On the concluding day of the recent girls basketball camp at The Hill School, directors Sue Repko and her sister, Michele Dunleavy, wanted the players to learn about some of the rules of the game.
They obtained the services of Phoeniville residents Dan Dvorak and his daughter, Ellen, to speak to the young campers about rules they will face on the court as they continue to play basketball.
Dan Dvorak is a longtime referee. Ellen Dvorak, who played basketball and water polo at The Hill School, has gone on to attend Eastern University. She has been an official for a year and a half after earning her certification with the Pennsylvania Interscholastic Athletic Association (PIAA).
The officials answered questions from the girls. They also spent extra time on certain calls that are frequent in games and often misunderstood or misinterpreted.
“I focus on what they are going to see in fouling with handchecking and under the basket to clean up some things,” said Ellen Dvorak. “I talked about three-second violations and the different look for foul shots. I talked about some offense and defense, and when the whistle blows while dribbling at the top of the key for five-second violations.”
That five-second call is made when the player makes no attempt to move toward the basket or pass off to a teammate, in the mind of the referee making the call.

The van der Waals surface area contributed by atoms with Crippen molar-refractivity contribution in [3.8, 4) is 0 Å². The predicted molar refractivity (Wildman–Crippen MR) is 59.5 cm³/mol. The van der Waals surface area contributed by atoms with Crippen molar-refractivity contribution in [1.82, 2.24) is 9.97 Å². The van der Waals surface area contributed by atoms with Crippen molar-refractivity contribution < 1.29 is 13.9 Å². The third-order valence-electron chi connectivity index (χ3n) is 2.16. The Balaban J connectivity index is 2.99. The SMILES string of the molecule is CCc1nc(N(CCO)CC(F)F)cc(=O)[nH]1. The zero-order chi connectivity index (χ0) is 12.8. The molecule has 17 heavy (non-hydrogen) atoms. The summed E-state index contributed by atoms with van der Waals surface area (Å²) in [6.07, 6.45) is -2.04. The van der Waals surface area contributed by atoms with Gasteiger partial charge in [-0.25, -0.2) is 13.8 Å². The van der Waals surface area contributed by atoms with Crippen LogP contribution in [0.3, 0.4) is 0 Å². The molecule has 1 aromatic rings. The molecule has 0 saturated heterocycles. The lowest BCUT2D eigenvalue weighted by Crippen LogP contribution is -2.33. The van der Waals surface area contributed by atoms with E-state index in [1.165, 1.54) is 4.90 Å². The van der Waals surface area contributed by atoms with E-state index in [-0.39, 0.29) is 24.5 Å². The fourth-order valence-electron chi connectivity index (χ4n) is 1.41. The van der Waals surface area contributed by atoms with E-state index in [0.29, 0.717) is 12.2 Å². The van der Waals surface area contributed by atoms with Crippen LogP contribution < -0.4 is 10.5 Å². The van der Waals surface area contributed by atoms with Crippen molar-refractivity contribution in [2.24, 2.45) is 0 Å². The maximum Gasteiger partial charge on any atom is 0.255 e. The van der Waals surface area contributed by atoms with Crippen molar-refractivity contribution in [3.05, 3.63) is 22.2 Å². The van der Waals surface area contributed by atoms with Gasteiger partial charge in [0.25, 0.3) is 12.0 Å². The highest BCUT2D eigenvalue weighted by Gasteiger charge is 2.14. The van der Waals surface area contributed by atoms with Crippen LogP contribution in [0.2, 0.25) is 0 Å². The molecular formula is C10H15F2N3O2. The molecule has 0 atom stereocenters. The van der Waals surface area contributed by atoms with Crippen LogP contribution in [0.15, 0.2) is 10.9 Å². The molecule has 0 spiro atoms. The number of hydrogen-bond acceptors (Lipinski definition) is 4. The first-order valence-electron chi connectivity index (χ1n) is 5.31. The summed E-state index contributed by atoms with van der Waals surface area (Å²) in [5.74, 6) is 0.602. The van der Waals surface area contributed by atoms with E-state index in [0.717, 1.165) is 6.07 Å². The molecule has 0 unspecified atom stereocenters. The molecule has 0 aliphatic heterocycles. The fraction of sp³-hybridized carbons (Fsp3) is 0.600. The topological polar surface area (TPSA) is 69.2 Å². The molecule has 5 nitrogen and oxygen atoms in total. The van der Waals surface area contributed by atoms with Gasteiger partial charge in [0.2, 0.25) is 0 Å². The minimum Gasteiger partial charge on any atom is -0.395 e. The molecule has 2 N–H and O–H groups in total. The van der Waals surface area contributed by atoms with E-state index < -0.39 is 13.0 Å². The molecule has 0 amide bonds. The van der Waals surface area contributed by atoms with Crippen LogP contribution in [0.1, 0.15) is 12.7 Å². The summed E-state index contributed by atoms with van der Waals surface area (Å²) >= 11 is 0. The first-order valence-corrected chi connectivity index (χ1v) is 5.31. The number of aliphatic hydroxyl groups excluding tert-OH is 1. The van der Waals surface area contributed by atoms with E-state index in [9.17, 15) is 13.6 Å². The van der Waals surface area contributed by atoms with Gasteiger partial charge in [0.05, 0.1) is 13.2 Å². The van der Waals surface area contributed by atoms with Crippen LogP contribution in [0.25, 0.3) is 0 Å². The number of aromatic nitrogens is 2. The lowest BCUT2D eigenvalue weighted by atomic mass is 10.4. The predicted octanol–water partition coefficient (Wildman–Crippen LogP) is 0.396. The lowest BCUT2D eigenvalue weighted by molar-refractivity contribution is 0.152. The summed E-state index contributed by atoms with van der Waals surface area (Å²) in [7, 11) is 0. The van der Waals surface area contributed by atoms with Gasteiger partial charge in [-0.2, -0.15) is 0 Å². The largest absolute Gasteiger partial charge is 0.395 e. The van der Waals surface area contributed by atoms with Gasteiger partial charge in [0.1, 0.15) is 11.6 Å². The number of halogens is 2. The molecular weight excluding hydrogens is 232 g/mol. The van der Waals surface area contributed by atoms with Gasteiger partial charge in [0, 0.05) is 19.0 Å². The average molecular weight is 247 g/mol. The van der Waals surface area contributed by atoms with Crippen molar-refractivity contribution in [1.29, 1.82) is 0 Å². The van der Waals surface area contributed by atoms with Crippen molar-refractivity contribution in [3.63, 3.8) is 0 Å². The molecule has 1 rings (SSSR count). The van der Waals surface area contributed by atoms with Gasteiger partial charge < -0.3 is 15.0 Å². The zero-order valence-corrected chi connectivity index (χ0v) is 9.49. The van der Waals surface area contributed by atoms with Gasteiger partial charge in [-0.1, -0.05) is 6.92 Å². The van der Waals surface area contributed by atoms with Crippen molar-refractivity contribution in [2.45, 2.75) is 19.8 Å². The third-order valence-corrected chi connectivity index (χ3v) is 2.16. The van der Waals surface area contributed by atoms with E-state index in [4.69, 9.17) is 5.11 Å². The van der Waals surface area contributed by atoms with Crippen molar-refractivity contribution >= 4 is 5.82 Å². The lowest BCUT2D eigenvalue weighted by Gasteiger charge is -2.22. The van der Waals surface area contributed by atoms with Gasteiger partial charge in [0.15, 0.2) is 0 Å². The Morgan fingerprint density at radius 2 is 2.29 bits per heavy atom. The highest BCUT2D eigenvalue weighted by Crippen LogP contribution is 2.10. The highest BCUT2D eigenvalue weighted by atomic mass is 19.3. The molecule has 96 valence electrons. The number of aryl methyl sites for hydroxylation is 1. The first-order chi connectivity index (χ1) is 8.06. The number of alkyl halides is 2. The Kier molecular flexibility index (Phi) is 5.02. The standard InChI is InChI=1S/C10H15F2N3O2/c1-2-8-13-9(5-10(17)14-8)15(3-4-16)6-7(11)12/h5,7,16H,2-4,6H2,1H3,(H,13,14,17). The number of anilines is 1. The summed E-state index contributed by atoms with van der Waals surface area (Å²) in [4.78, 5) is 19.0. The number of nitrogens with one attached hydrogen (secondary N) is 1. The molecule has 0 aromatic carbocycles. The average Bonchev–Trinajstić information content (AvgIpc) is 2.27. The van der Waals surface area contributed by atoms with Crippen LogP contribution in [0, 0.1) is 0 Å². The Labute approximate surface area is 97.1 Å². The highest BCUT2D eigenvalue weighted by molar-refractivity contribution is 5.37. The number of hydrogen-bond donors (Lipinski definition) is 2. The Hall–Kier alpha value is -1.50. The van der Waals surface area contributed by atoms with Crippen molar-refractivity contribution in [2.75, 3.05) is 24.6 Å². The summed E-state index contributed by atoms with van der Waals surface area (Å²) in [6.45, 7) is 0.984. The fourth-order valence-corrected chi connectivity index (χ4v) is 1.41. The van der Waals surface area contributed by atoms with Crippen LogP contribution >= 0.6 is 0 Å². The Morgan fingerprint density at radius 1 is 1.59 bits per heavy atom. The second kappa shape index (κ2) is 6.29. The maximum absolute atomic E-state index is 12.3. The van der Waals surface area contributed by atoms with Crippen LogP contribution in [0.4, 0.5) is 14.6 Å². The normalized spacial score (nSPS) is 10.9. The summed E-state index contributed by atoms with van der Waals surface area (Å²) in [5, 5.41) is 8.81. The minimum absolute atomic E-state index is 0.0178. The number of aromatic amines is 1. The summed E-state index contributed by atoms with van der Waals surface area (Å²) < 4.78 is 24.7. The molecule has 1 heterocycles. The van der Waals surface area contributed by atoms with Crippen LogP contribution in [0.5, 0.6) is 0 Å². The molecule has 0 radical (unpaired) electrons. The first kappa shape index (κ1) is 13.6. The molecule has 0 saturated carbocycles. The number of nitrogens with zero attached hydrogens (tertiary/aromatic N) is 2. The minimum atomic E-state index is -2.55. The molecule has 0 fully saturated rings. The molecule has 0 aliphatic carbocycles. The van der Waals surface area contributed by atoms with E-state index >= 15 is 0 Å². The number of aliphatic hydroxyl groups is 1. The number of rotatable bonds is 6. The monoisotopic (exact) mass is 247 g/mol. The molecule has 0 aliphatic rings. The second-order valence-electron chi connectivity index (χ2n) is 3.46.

“I have played basketball pretty much my whole life,” said Dvorak. “I played a year in college and now focus on my schooling in exercise and science. I am still around sports and want to keep in touch with basketball on the side. I love the game and played it for so long that I knew I wanted to do something with that.”
Dvorak currently does an internship five days per week at the Malvern Fitness Trainers, Inc., where rehabilitation is done. She has one more year of studies at Eastern before graduating with the Class of 2015.
Thus far, Ellen has officiated mostly boys and girls middle school contests. Eventually, as she gains more experience, she would like to work her way up to the high school varsity ranks. She is one of a growing number of female referees who are pursuing basketball as officials after their playing days are over.
“There are definitely a lot more women coming out,” said Dvorak. “I talked to the assigners. They are looking for younger women. They are always looking for more woman referees. It should be more popular in coming years to see more women referees.”
Ellen has worked numerous games with her father as a team combination. That has helped make her feel more comfortable while at the same learning more and more about the details involved with officiating basketball.
“We work together quite a bit during the summertime with middle school girls and boys,” she said.
These include outdoor games in Phoenixville staged by the Phoenixville Area Positive Alternatives (PAPA) league.
Another call that is quite prevalent and often times most difficult is whether it is an offensive foul (charging) or a defensive foul (blocking) when players penetrate the lane and head toward the basket.
“The charge/block call can be a tough call,” said Dvorak. “You have to make sure you are in position to make the correct call. Some people in the stands and coaches are not seeing the same view as the official so it can be a tough call to make.”
Ellen is satisfied right now as to the level she is working on as a relative newcomer and beginning official. But in time, as the regular winter season takes shape later on, she would like to move up quickly and have the chance to work some high school games.
Follow Barry Sankey on Twitter @BarryBSankey1.